In Nyangtri (Linzhi) Prefecture Nyangtri (Nyingchi, Linzhi), Menling (Mainling)
In Ngari Prefecture Senge TsangPo (Gar), Burang
In Chamdo Prefecture Chamdo (Qamdo)


QINGHAI PROVINCE (provincial capital Xining)
In Xining City district Xining City **
In Haidong Prefecture

Ping'an, Ledu, Hualong Hui Autonomous, Xunhua Salar Autonomous, Huangzhong, Minhe##
[Huzhu Tu Autonomous and Huangyuan are NOT LISTED AS OPEN ]

In Haibei Tibetan A.P. Gangca (Bird Island/Niaodao)
[Menyuan Hui Autonomous, Haiyan, Qilian are CLOSED ]
In Huangnan Tibetan A.P. All counties open
In Hainan Tibetan A.P. Gonghe, Guide, Tongde and Xinghai
[Guinan is CLOSED]
In Golog Tibetan A.P. Maqen, Jigzi (Jiuzhi), Madoi
[Gade, Baima, Darlag are CLOSED]
In Yushu Tibetan A.P. All counties open (all counties## except Yushu opened recently)
In Haixi Mongol-Tibetan A.P. Golmud city (Gormo, Ge'ermo), Ulan, Dulan
[Tianjun is CLOSED]


GANSU PROVINCE (provincial capital Lanzhou)
In Lanzhou City district Lanzhou City **
In Dingxi Prefecture Tongwei, Longxi, Weiyuan
[Dinxi, Huining, Jingyuan, Lintao are CLOSED ]
In Wudu Prefecture All counties open
In Gannan Tibetan A.P. Xiahe, Maqu, Zhugqu (Zhouqu), Tewo (Diebu)
[Lintan, Jone, Luqu are CLOSED]
In Linxia Hui A.P. Linxia city, Yongjing, Jishishan Bao'an-Dongxiang-Salar Autonomous##, Guanghe##, Hezheng##
[Donxiang and Kangle are CLOSED ]
In Wuwei Prefecture Wuwei city, Minqin, Tianzhu Tibetan Autonomous##
[Jingtai, Gulang and Yongchang are CLOSED ]


SICHUAN PROVINCE (provincial capital Chengdu)i
In Chengdu City district Chengdu City **
In Ya'an Prefecture Ya'an city, Lushan, Mingshan, Tianquan, Baoxing, Hanyuan##, Shimian##
[Yingjing is NOT LISTED AS OPEN]
In Aba Tibetan A.P. Barkam (Maerkang), Hongyuan, Zoige (Ruoergai), Nanping, Songpan, Maowen Qiang Autonomous, Wenchuan, Lixian, Xiaojin
[Heishui, Jinchuan, Zamtang, Aba are CLOSED ]
In Garze Tibetan A.P. All counties open
[BUT note that SerT.A.R. (Seda) county, shown as open in the cited list, may be closed effectively]
In Liangshan Yi A.P. All counties open (including 8 counties## opened recently)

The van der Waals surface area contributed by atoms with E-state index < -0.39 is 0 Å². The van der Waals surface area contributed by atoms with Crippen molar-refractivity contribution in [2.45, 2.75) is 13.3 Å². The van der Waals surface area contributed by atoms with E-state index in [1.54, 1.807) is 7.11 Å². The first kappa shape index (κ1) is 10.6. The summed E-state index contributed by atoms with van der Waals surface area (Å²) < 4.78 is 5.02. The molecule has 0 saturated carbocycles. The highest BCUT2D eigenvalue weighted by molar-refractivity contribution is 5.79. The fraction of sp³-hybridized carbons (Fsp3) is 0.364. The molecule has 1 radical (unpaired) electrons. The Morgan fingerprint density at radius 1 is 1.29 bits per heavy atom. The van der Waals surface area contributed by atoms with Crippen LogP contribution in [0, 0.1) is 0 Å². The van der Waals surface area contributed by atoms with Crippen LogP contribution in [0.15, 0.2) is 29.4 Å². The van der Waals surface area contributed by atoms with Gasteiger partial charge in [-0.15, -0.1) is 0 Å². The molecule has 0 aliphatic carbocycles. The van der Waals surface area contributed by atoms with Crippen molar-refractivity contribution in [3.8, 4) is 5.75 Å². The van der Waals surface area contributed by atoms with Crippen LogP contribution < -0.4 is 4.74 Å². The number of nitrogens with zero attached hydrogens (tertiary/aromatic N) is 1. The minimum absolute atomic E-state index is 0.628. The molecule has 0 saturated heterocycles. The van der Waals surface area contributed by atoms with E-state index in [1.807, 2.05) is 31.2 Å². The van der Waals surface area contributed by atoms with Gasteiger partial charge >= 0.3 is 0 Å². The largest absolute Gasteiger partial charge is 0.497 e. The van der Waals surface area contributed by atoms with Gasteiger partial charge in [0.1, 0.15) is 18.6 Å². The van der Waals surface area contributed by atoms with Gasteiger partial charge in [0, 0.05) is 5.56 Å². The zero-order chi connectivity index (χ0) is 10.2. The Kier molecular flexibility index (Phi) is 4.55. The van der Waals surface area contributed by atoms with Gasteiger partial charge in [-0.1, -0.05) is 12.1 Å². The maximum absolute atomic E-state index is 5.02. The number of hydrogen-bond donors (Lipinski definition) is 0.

YUNNAN PROVINCE (provincial capital Kunming)
In Lijiang Prefecture All counties open
In Nujiang Lisu A.P. All counties open
In Deqen (Deqin) Tibetan A.P. All counties open

** These cities are prefecture-level local-government districts, and in addition to the urban areas of the same name include a number of counties. It seems that the areas denoted as open are the whole of the prefecture-level local-government districts.




(Mr David Migmar, Inner Mandala Hotel, Tibet Chamdo Travel, Barkhor South Street #31, Lhasa 850000, T.A.R., China;
telephone 86 1390 891 5618, fax 86 891 633 3563, email
All amounts are in Chinese yuan (CNY). They are subject to change without notice, and may have changed before you read this; all amounts should therefore be verified with the operator.


Arrangements should be made well in advance, including faxing copies of passports and visas to the above fax number.

Payment is made:

For air ticket and service fee: to local representative of Tibet Chamdo Travel on receipt of ticket and permit at point of departure; and

For T.T.B. permit: to Tibet Chamdo Travel on arrival in Tibet.

Alternatively, payment can be made in advance to the operator's account at the Lhasa branch of the Bank of China.

All prices in the following table are per person. Note that T.T.B. permit fee for entry to T.A.R. includes transfer from Gongkar Airport to Lhasa. Packages do not include airport transfer at point of departure.

  From city,
     Persons in group
  T.T.B. permit   Air ticket, one way
  Service fee

     1     person
     2-4  persons
     5+   persons





     1     person
     2-4  persons
     5+   persons





     1     person
     2-4  persons
     5+   persons





     1     person
     2-4  persons
     5+   persons






The following table lists examples only. The prices quoted only apply where at least one traveller in a vehicle or convoy has entered the T.A.R. under T.T.B. permits arranged by Tibet Chamdo Travel. Where one or more travellers have entered the T.A.R. under T.T.B. permits arranged by Tibet Chamdo Travel, they can be accompanied by travellers who have entered the T.A.R. otherwise.

Overnight stops are indicated by asterisks (*). These and all other details of itineraries are indicative only, and subject to final negotiation with the operator.

Where having a guide is not compulsory but travellers choose to require one, an additional •200 per day is charged, including an allowance of one extra day for return in the case of one-way trips to Zhangmu or the Nepal border.